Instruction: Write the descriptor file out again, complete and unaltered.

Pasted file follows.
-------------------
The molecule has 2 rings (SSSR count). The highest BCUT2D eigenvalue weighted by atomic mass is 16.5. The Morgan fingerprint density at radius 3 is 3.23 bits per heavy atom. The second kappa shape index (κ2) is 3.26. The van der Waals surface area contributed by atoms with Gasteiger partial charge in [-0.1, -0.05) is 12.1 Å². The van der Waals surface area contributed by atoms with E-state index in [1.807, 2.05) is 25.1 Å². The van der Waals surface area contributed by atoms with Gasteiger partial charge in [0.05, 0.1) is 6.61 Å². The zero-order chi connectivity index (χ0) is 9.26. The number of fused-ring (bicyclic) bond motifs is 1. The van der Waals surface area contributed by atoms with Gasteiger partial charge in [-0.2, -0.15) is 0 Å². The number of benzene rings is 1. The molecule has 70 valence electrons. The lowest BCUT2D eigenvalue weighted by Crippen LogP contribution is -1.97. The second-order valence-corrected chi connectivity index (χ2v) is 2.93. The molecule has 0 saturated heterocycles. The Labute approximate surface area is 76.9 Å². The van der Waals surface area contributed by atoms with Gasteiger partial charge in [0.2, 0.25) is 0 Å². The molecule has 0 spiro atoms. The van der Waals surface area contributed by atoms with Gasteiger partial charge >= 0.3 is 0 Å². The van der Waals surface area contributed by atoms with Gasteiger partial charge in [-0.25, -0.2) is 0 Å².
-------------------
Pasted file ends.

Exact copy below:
The molecule has 2 rings (SSSR count). The highest BCUT2D eigenvalue weighted by atomic mass is 16.5. The Morgan fingerprint density at radius 3 is 3.23 bits per heavy atom. The second kappa shape index (κ2) is 3.26. The van der Waals surface area contributed by atoms with Gasteiger partial charge in [-0.1, -0.05) is 12.1 Å². The van der Waals surface area contributed by atoms with E-state index in [1.807, 2.05) is 25.1 Å². The van der Waals surface area contributed by atoms with Gasteiger partial charge in [0.05, 0.1) is 6.61 Å². The zero-order chi connectivity index (χ0) is 9.26. The number of fused-ring (bicyclic) bond motifs is 1. The van der Waals surface area contributed by atoms with Gasteiger partial charge in [-0.2, -0.15) is 0 Å². The number of benzene rings is 1. The molecule has 70 valence electrons. The lowest BCUT2D eigenvalue weighted by Crippen LogP contribution is -1.97. The second-order valence-corrected chi connectivity index (χ2v) is 2.93. The molecule has 0 saturated heterocycles. The Labute approximate surface area is 76.9 Å². The van der Waals surface area contributed by atoms with Gasteiger partial charge in [0.2, 0.25) is 0 Å². The molecule has 0 spiro atoms. The van der Waals surface area contributed by atoms with Gasteiger partial charge >= 0.3 is 0 Å². The van der Waals surface area contributed by atoms with Gasteiger partial charge in [-0.25, -0.2) is 0 Å².